Joanne: What do you feel like you did to really improve the value of the house that you built? What do you feel adds value to your house the most?
Katie: We love having the master on Main and it’s kind of in its own little wing. It’s tucked away. I can sleep through noise, and I was never able to do that in the old house. The lot itself, how we’re on a cul-de-sac and it’s at the end of the street. The layout of the house provides nice privacy for the backyard, helping with what we’re trying to achieve with the pool and creating a great little hangout area. The kids have their own space upstairs. They have a lot of space. At their current ages of 10 and 13, they don’t want to be around us all the time. They have their own space which makes them feel like they have independence.
Joanne: Alright, so in this home you did not have a keeping room and in place of that, because you want to use your house wisely, you did a wine room where normally an office or dining room could be. So did you use a designer for that?
Katie: I would say we kind of used a designer overall, that helped us in designing the layout of our home and picking the finishes. She did help us a little bit with the wine room. Dave would tell you that he’s the designer. She worked with another couple a few years ago who did the wine room at a house over on Sibley lane. We had seen these pictures, and knew she had worked on a project like this before. That got it going in Dave’s mind, and then we knew we wanted to have a sitting room like a keeping room. We were going back and forth on whether or not to do the wine wall because it was of course an added expense. Dave, in his mind with the numbers, was like, “Is this too frivolous? Like, can we really do this?” And then, he finally said that if he didn’t do it, he would be mad at himself in a couple of years. It costs more money to do after the fact versus if you do it while you’re building the house, it’s easier.
Joanne: What does that wine room have that you needed?
Katie: It’s a quiet getaway. A quiet space. The wine wall itself is a piece of art. It’s very cozy. We painted it a different color from the color that most of the main living area is painted. We did the wine room and Dave’s office a dark gray that really separates it from the rest of the home. It’s right off the kitchen, but it feels like you’re tucked away and it has a door that goes onto the front porch from one wall. So, you could be sitting in there enjoying a glass of wine or having your morning coffee and then go right outside to the front porch.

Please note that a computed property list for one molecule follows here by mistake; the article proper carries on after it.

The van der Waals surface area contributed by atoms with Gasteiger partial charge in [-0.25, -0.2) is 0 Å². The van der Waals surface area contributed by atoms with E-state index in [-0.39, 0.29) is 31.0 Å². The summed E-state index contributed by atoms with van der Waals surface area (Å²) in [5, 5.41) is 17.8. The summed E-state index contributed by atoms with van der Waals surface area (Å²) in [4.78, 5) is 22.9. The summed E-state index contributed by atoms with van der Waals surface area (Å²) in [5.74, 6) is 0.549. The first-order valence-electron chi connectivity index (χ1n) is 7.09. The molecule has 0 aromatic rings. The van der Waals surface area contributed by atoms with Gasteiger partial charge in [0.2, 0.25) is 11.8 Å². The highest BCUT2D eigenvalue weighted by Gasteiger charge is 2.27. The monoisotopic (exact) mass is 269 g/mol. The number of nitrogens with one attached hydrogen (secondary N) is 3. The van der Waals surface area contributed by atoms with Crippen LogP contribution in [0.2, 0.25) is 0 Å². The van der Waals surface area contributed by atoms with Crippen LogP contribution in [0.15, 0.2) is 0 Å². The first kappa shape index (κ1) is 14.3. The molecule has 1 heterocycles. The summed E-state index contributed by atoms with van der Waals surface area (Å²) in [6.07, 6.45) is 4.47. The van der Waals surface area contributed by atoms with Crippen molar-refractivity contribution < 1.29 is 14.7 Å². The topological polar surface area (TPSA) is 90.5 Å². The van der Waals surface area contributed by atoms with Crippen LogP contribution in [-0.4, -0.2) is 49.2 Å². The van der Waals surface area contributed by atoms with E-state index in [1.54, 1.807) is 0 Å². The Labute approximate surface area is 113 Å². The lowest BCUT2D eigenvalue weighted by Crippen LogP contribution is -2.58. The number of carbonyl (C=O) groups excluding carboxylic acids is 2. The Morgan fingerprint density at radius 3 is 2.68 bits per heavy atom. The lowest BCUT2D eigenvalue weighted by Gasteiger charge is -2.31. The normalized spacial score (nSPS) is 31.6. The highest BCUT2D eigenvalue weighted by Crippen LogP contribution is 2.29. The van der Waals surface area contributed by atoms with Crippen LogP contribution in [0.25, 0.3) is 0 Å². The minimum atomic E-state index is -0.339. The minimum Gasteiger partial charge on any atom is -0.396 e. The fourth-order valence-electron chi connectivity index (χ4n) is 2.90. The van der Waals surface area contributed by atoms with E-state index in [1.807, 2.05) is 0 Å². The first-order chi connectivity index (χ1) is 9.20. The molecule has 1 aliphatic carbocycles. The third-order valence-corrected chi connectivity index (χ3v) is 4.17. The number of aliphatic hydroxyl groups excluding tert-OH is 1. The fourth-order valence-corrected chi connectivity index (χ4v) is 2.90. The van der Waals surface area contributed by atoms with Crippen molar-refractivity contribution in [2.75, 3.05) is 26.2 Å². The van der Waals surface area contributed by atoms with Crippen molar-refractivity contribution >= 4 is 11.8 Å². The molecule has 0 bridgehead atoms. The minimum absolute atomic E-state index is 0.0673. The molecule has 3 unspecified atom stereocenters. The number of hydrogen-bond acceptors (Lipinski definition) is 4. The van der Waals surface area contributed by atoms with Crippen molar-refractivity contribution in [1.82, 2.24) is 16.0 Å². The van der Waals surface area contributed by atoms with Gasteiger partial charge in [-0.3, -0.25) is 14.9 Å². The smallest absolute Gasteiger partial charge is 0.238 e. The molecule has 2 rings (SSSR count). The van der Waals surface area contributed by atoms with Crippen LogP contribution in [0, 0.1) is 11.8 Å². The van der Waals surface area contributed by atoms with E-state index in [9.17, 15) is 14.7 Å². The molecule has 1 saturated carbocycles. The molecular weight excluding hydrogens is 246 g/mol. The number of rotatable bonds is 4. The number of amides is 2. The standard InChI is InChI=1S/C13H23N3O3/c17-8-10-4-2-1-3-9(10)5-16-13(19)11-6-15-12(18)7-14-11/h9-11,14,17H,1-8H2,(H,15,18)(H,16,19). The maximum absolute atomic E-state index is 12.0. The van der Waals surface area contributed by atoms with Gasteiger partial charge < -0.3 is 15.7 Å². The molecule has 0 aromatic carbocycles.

Joanne: What was the splurge in your wine room that you said Dave was like, “I don’t know if I want to spend the money. But if I don’t do it, I’ll regret it?”
Katie: It’s a built-in refrigerated unit. It has its own thermostat, it has its own separate unit down in the basement. That’s like the ultimate splurge. In our old home, we had a freestanding wine fridge that you purchase. If we ever move, it stays. It’s part of the house. That was definitely a splurge. I mean, gosh, it’s all splurge. A new house is a splurge. Those sliders, the sliding doors, instead of just a door they go into the wall. Not accordion style – they slide like pockets doors into the wall.
Joanne: Would you say that the wine room is your favorite room? What’s your favorite room in your new house? Dave’s?
Katie: Dave would say it’s the wine room. I love the kitchen.
Joanne: Why would you say that?
Katie: It has a lot of storage and it’s bright. I’m looking at my kitchen right now, and I think it just flows easily. We designed it to flow easily.
Joanne: Anything that you feel like someone should not skimp on?
Katie: I would not skimp on lighting. At least, in the main areas,
Joanne: Lighting meaning expensive fixtures or just more lights?
Katie: The fixtures themselves. If you put a cheap light over the table in your kitchen or something that you don’t like, it is no good. We got to the point where the lighting budget was getting out of control. We did cans in other areas. We’d rather fix the main fixtures in a year than get something cheap and not like it, you know? What else… Appliances! We didn’t skimp on our fridge. We got the nicer fridge. How many times do you use your fridge a day? A lot, right? So I think that for us, it was like let’s not skimp on things in our main living area. I’m fine skimping on my 10-year-old son’s bathroom tile, or the guest room lighting. Those are rooms that get used a small handful of times a year. But when it came to our main living space, I didn’t want to cheap out and then regret it. We didn’t go crazy, but like we made it nice.
Joanne: So what kind of fridge Do you have?
Katie: Oh, it’s a Thermador fridge. But it’s not so much the brand. It’s just this size. It’s the bigger side by side fridge.